February 27, 2020

A Child who Couldn’t Talk Blamed her Parents—Until she Didn’t.

Well, as it turns out, parenting is relentlessly important.

How we are seen, heard, touched, and held—especially in the first few years of our lives—determines the trajectory, in many ways, of the rest of them.

If we learn our needs will be met, we are loved and cared for, and that those around us are containers for us when we can’t handle ourselves, we most likely, barring the extremes, grow into adults who believe in ourselves and have the capacity to explore with curiosity.

Unfortunately, this also means that if our needs are inconsistently met, not met at all, met with punishment, or we are shown we cannot be held or that we are too much, we internalize. This may be a tad dramatic, but in many ways, we fracture.

And we go out in the world holding un-truths around what and who we are and what and who we deserve.

Examples of this include core beliefs that echo feeling we are too much, or not right, or unlovable, or wrong, or not enough of something. These beliefs then manifest in almost every aspect of life.

We are too fat, or too thin, or not strong enough, or too bulky.

We aren’t pretty enough, our nose is too big, or we are too hairy.

We aren’t smart enough; we aren’t something enough.

We have to change. We are unlovable.

Of course we go through the world this way. When we were helpless, we had to create a narrative that kept our caregivers in the right, for they were all we had, and without them, we would die

This means our story is that we are wrong. As kids, with our small four-year-old brains that want frosted chocolate cake and dinosaurs picture books, we internalize that the way we exist in the world is wrong.

We change to meet the needs of our caregivers and do our best to get them to meet our needs. Or we silence our needs. We stop talking. We learn to talk about things that don’t matter to us. We focus on food or clothes, weight or academics.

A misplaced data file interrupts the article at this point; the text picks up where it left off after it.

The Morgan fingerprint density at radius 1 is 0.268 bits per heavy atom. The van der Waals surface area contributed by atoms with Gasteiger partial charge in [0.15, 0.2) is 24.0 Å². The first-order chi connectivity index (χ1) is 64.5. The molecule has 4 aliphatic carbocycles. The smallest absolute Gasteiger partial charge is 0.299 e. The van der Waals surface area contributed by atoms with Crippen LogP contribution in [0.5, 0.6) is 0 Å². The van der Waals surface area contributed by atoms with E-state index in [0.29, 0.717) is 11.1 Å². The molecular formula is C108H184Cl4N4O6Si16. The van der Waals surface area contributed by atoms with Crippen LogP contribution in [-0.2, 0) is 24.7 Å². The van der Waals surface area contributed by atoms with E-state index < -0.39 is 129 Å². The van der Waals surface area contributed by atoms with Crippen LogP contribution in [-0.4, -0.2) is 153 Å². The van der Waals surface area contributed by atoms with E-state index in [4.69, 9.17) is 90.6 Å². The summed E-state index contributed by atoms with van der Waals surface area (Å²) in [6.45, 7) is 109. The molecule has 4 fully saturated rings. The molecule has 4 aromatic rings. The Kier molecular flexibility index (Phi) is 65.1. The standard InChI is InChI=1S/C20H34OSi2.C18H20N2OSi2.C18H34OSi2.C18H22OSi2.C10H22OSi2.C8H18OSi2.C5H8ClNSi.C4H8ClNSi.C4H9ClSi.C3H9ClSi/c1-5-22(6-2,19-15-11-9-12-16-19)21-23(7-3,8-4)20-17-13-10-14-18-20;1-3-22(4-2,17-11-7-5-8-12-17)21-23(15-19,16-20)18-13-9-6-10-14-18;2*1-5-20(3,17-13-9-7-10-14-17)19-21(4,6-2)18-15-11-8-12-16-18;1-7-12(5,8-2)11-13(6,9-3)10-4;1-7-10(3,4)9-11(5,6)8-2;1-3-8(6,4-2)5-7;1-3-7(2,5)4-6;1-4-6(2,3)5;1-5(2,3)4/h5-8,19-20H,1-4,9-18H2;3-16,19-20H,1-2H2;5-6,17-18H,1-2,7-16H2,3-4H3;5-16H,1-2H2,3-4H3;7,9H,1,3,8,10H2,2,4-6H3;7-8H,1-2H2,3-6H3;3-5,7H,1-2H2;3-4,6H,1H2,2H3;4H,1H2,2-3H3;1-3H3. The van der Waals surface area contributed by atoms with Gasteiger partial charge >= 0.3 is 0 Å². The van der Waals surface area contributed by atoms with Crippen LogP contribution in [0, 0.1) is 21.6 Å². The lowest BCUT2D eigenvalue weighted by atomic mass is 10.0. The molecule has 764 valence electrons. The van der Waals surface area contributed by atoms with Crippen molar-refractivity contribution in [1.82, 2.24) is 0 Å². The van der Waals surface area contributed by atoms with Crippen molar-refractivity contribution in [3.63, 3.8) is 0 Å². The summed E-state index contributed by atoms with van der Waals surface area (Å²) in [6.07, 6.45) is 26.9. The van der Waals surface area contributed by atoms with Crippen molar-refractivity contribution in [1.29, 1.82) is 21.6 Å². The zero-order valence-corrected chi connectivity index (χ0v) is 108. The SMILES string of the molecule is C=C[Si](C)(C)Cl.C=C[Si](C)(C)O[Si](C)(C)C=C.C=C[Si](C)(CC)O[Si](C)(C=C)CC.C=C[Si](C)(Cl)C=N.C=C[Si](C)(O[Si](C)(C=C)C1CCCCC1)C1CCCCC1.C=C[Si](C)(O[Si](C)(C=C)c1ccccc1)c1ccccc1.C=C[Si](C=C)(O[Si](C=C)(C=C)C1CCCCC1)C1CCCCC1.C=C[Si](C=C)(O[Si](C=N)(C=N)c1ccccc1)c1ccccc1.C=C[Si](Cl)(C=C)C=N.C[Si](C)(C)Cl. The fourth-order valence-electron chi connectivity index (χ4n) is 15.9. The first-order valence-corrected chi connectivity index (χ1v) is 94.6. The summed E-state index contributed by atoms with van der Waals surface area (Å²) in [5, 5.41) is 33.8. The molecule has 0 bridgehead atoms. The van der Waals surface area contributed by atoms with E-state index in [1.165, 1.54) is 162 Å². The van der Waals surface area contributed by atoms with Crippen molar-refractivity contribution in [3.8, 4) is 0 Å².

That’s what I did for most of my life.

I lived in a level of silence I didn’t know existed until I started talking.

Then I entered college and realized I had no idea what I wanted to do. I’d gone through phases: veterinarian, doctor, psychiatrist, mechanic, psychologist, social worker, police officer, firefighter, dietician, chef, physical therapist, but I couldn’t decide on anything.

I didn’t know. I could probably do anything—well, not anything anymore. My GPA isn’t that good.

How the hell was I supposed to know what I wanted to do with my life when I didn’t even know how to make dinner? I’d lost any ability to know what my own needs were. I’d learned they were wrong and silently tucked them away so no one could hurt me with them.

But it turns out, our needs will get themselves met even if we can’t hear them, and a lot of what feels like uncontrollable behavior erupts as a consequence.

Now, even though I’m more aware of myself than I was at the start of college, I find that anything close to a true statement of what I want or what my needs are comes out as an almost-silent stutter and an “I don’t know.”